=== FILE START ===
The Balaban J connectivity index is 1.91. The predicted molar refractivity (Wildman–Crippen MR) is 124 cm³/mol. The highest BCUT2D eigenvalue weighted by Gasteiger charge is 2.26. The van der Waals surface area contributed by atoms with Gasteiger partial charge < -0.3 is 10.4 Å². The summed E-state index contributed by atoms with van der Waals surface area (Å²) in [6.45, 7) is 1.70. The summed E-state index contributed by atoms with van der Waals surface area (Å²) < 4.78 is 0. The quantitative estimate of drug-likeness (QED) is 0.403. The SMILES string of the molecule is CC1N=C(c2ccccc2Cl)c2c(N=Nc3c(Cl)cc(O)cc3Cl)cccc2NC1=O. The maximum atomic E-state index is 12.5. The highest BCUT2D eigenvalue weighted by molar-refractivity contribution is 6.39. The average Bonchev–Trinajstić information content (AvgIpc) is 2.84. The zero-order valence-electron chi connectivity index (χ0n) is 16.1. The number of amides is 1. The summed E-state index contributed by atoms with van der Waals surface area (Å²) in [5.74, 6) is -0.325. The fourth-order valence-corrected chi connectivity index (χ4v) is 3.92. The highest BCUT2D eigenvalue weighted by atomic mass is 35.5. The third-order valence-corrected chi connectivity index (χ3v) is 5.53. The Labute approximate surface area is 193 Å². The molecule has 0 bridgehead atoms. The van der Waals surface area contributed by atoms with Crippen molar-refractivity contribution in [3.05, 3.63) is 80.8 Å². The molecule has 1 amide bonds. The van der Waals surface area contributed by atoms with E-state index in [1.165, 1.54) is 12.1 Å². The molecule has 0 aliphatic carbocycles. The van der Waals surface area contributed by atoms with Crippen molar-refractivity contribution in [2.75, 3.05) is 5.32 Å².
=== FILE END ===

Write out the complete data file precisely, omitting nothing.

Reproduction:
The Balaban J connectivity index is 1.91. The predicted molar refractivity (Wildman–Crippen MR) is 124 cm³/mol. The highest BCUT2D eigenvalue weighted by Gasteiger charge is 2.26. The van der Waals surface area contributed by atoms with Gasteiger partial charge < -0.3 is 10.4 Å². The summed E-state index contributed by atoms with van der Waals surface area (Å²) in [6.45, 7) is 1.70. The summed E-state index contributed by atoms with van der Waals surface area (Å²) < 4.78 is 0. The quantitative estimate of drug-likeness (QED) is 0.403. The SMILES string of the molecule is CC1N=C(c2ccccc2Cl)c2c(N=Nc3c(Cl)cc(O)cc3Cl)cccc2NC1=O. The maximum atomic E-state index is 12.5. The highest BCUT2D eigenvalue weighted by molar-refractivity contribution is 6.39. The average Bonchev–Trinajstić information content (AvgIpc) is 2.84. The zero-order valence-electron chi connectivity index (χ0n) is 16.1. The number of amides is 1. The summed E-state index contributed by atoms with van der Waals surface area (Å²) in [5.74, 6) is -0.325. The fourth-order valence-corrected chi connectivity index (χ4v) is 3.92. The highest BCUT2D eigenvalue weighted by atomic mass is 35.5. The third-order valence-corrected chi connectivity index (χ3v) is 5.53. The Labute approximate surface area is 193 Å². The molecule has 0 bridgehead atoms. The van der Waals surface area contributed by atoms with Crippen molar-refractivity contribution in [3.05, 3.63) is 80.8 Å². The molecule has 1 amide bonds. The van der Waals surface area contributed by atoms with E-state index in [1.165, 1.54) is 12.1 Å². The molecule has 0 aliphatic carbocycles. The van der Waals surface area contributed by atoms with Crippen molar-refractivity contribution in [2.75, 3.05) is 5.32 Å².